Ungainly in name, but hardly in purpose or practice, MOPDtK (to use the shorthand) strike the target again on their fourth full-length for Hot Cup. Whether it’s a bull’s-eye or an outer ring impact probably depends on listener tolerance for melodic monkey business and slapstick unpredictability. Either way there’s no denying the musicianship on display or the sincere sense of fun behind their antics. Coming to a MOPDtK performance for spit-polish decorum is like arriving at a Sarah Palin rally and expecting sharply reasoned discourse.
Several of their earlier albums cheerfully copped aesthetics from seminal albums by Art Blakey and Ornette Coleman for Blue Note and Atlantic, respectively. This time it’s Roy Haynes’ Out in the Afternoon for Impulse, with each of the four aping the album’s original quartet in attire and posture, right down to a trio of faux moustaches. Forty Fort name checks another Pennsylvania locale (as did their 2nd album Shamokin!!! and liners, once again penned by pseudonymous Leonardo Featherweight, elucidate all the effort behind the facsimiles.
Success in advancing their pro-canon, anti-repertory agenda hinges on a number of factors not the least of which is a gig-honed rapport that most ensembles would give their eyeteeth for. What at first seems like contradictory ensemble philosophy becomes complementary with the realization that nearly all of those members of the jazz canon earned their posts by initially bucking what came before. Contrary to what some critics might argue, the goal isn’t the slaying of idols. Rather, it’s to follow suit by abstaining, and embracing autonomic improvisation and staying open to any and all ideas.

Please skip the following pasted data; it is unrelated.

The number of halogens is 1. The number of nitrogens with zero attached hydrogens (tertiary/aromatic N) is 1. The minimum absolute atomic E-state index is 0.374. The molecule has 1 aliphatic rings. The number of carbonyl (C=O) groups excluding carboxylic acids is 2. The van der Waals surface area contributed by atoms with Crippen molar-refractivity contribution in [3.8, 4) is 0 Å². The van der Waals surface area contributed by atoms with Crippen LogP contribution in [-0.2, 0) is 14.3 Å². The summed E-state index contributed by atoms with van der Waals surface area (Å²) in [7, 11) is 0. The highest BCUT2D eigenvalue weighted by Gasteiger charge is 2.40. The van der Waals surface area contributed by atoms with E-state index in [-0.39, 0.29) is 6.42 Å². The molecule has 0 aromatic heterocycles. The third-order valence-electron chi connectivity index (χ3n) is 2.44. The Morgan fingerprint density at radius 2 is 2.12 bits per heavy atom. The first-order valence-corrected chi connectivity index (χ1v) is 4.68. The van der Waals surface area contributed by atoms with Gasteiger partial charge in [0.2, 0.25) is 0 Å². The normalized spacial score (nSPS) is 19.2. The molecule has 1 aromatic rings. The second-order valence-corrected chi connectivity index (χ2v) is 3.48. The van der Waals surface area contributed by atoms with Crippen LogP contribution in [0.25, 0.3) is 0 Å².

Saxophonist Jon Irabagon won the 2008 Thelonious Monk International competition and chose to record with the suit-and-tie rhythm section of Kenny Barron, Rufus Reid and Victor Lewis for Concord. Trumpeter Peter Evans regularly criss-crosses the chasm-wide stylistic gaps between Bill Dixon, Bubber Miley and Maynard Ferguson without batting an eye or pulling a groin muscle. And that’s just the ‘jazz’ compartment of his chops bag. Bassist Moppa Elliott, the erstwhile leader, and drummer Kevin Shea straddle similar pan-musical terrain, absorbing everything from hip-hop to country, reggae to 80s AM pop, cherry-picking choice bits from each and spitting out the pits.
The music is bristling with the rapid fire change-ups and mish-mash collisions that are the band’s buttered bread. “Pen Argyl” blows through a dozen such costume changes in just over half as many minutes. “Rough and Ready” finds Evans and Irabagon surfing a surging rhythmic breaker anchored on an Elliott ostinato and Shea’s Tasmanian Devil traps, folding in wooly extended techniques nearly in the same breath as Aebersold-approved straight blowing. Minutes before the end of “Blue Ball” Irabagon breaks into bombastic song fragment* from that would make an acne-faced high school marching band proud. The sole “cover”, Neal Hefti’s “Cute” serves as circus sideshow showcase for Shea who tinkers with a percolating exchange of acoustic and electric beats amidst rambunctious band interjections. Idols intact, these guys are still storming the Ivory Tower and dragging jazz back to its populist roots.
*I still can’t quite tag it despite recalling having heard it played at numerous football games. It pop’s up around 6:40 & is effectively driving me nuts, so anyone with a line on its identity, please do a brother a solid & comment below.